Activists from Indonesia, Liberia, Colombia and Peru have given first-hand testimony that RSPO is failing to stop human rights abuses

A delegation of indigenous people from Indonesia, Liberia, Colombia and Peru did a tour of European capitals last month to give policymakers and investors first-hand testimony of what they said were escalating human rights and environmental abuses linked to the rapid spread of palm oil cultivation.

The delegation, which visited the Netherlands, Germany, Brussels and London during the 10-day tour, said that members of the Roundtable on Sustainable Palm Oil (RSPO) frequently flout the voluntary group’s requirement to respect community land rights, and are involved in human rights abuses and destructive plantation development.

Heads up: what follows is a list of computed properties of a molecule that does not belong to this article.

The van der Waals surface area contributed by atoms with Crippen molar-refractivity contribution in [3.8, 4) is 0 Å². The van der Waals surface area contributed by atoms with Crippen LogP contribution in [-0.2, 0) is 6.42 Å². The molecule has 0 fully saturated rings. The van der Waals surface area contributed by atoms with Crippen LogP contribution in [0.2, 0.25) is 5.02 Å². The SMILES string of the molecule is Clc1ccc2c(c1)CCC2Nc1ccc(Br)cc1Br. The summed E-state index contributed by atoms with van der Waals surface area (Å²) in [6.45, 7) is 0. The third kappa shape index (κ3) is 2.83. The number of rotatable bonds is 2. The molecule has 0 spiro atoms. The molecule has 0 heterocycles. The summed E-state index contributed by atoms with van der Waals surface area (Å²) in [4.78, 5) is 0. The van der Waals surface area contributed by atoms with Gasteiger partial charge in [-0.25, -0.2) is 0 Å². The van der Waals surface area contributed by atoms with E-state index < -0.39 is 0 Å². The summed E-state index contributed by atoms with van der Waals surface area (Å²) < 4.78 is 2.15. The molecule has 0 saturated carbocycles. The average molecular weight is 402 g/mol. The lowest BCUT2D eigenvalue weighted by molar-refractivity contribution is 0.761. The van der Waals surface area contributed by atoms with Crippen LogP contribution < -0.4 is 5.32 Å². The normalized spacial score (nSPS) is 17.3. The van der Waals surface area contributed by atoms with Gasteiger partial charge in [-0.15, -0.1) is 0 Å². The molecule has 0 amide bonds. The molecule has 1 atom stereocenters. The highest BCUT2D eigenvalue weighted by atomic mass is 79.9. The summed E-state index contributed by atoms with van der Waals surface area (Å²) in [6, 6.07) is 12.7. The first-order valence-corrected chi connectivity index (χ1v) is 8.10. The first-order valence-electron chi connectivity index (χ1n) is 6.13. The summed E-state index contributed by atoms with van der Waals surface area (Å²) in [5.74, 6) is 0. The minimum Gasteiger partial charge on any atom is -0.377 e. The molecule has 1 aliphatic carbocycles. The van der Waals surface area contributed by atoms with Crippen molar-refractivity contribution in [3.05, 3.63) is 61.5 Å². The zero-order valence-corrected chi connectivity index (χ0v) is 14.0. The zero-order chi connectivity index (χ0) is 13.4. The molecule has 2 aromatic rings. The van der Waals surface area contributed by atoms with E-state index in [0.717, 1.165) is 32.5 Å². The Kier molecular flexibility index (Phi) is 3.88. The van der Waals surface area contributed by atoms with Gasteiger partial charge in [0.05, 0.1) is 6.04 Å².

At a press conference in London, Tom Griffiths of UK NGO Forest Peoples Programme, which sponsored the tour, said while the RSPO is beginning to crack down on malpractice by its members, it has a long way to go before all RSPO members’ palm oil is conflict-free. “The key message of the mission is that these operations should be suspended until land rights are secured and proper protections are in place,” he said.

Rapid growth

Griffiths pointed out that while Indonesia is still the leading palm oil producer (with about 9m hectares of plantations), production is surging elsewhere. Colombia, the fourth biggest palm oil supplier, is set...

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Palm Oil  Indigenous People  Human rights  environmental abuse  RSPO  NGO  protesting  deforestation  water pollution 

The Sustainable Supply Chain Summit 2016

October 2016, London

Over 150 leading supply chain, sustainability and sourcing professionals will meet to share insights and practical tips to address key issues such as; human rights, environmental management, lifecycle assessments, supplier partnerships and more

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